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comment Intuition behind functional dependence
Yes, a continuous, differentiable function is still a function. For example, Jittorntrum's Implicit Function Theorem (J Opt Th App 1978) does not assume differentiability: if a continuous function $F(x,y)$ is locally injective in some neighborhood of a point, then $F(x,y)=0$ has a unique solution $x=G(y)$ with $G$ also continuous. I don't think there's a combinatorial proof w/o continuity assumption though.
1d
comment Intuition behind functional dependence
Check the table here: en.wikipedia.org/wiki/Relation_algebra - functional is the first item. Functions need not be differentiable or even continuous, but need to be defined everywhere ("left total", or simply "total", or "preserving elements") and the image of each element of a function is also a single element of the codomain ("single valued" or "reflecting distinctions").
Jan
25
comment Intuition behind functional dependence
Functional dependence means left-total and single-valued relation. Differential structure is not part of the definition.
Jan
22
comment Intuition behind functional dependence
What if the gradients don't exist? It's implicit in your assumption, why not mention it from the outset, eg $C^1$ or similar
Jan
21
comment Relating categorical properties of arrows
@magma: a well known categorist told me n-lab is the opposite of category theory, and I agree: whereas the implication diagrams in this question are posets/DAGs, n-lab is a sprawling graph w/o beginning or end.
Jan
21
comment Convert universal quantification to existential quantification
What if there are no students?
Jan
21
comment Relating categorical properties of arrows
@magma, edited title and added clarification in body, is that ok?
Jan
21
revised Relating categorical properties of arrows
Rephased title, clarified body
Jan
21
comment Relating categorical properties of arrows
Marco, thanks, what about split-? In categories w/ choice, "epics split" but otherwise?
Jan
19
asked Relating categorical properties of arrows
Jan
18
awarded  Popular Question
Jan
15
comment Understanding and interpreting graph spectra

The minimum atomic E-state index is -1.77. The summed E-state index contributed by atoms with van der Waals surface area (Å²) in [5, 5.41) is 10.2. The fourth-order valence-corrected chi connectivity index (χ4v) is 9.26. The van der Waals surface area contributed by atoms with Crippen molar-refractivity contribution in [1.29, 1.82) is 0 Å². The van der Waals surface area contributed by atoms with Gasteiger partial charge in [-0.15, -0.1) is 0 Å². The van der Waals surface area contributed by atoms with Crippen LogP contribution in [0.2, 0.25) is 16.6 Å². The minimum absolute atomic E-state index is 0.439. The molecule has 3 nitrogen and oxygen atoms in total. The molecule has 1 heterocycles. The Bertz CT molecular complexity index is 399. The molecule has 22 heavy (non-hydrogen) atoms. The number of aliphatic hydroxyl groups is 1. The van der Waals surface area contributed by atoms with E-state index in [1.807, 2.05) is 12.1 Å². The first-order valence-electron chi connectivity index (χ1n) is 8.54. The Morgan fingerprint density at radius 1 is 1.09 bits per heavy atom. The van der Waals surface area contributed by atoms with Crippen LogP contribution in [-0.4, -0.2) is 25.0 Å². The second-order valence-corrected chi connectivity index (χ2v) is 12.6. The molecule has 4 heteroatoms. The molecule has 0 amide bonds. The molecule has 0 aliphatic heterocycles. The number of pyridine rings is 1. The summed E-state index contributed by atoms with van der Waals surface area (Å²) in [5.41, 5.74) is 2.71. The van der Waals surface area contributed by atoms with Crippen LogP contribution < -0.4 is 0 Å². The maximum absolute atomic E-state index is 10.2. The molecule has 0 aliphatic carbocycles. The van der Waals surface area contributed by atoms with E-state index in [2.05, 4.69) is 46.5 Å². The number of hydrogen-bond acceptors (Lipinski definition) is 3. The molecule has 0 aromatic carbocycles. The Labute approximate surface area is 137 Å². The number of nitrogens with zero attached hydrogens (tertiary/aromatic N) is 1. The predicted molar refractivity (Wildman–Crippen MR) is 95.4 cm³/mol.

Email me if you'd like to see additional examples, though at some point might even post them as Q.
Jan
15
comment Questions on fractional Laplacian graph spectra
What's your email? Unlisted in profile.
Jan
15
comment Understanding and interpreting graph spectra
Related: math.stackexchange.com/questions/179257/…
Jan
15
comment Understanding and interpreting graph spectra
The answer depends the on (1) random distribution, eg BernoulliGraphDistribution[n,p] and (2) the spectrum, eg Adjacency, signed or unsigned Laplacian - can even interpolate between these 2 extremes, and really should also consider SVD of the incidence matrix. Each of these measures a different aspect of graph topology.
Jan
2
comment Categorical description of equivalence relation generated by a relation?
Very nice, thank you.
Jan
2
comment Categorical description of equivalence relation generated by a relation?
I should have highlighted smallest and containing, which are implicit in your answer, to clarify. You also wrote "the equivalence relation generated by.." - meaning unique. Is reflexive closure of R post-composed with T*S also an equivalence? (I haven't checked). On this theme, shouldn't we also look for the largest equivalence conained in R? After all, you gave diagram constructions that could be dualized.
Jan
2
comment Categorical description of equivalence relation generated by a relation?
You're describing the reflexive, symmetric and transitive closure of R. So isn't E is the smallest equivalence relation containing R? my previous comment (re closure) is false. By the way, symmetric S and transitive T closure don't commute - the image of S*T includes that of T*S.
Jan
2
comment Categorical description of equivalence relation generated by a relation?
Understood: E can't be a closure of R. Is there an algorithm to compute E given finite R?
Jan
2
comment Categorical description of equivalence relation generated by a relation?
The transitive closure of a tolerance is an equivalence, but how can this closure of an order, which is antisymmetric, be an equivalence?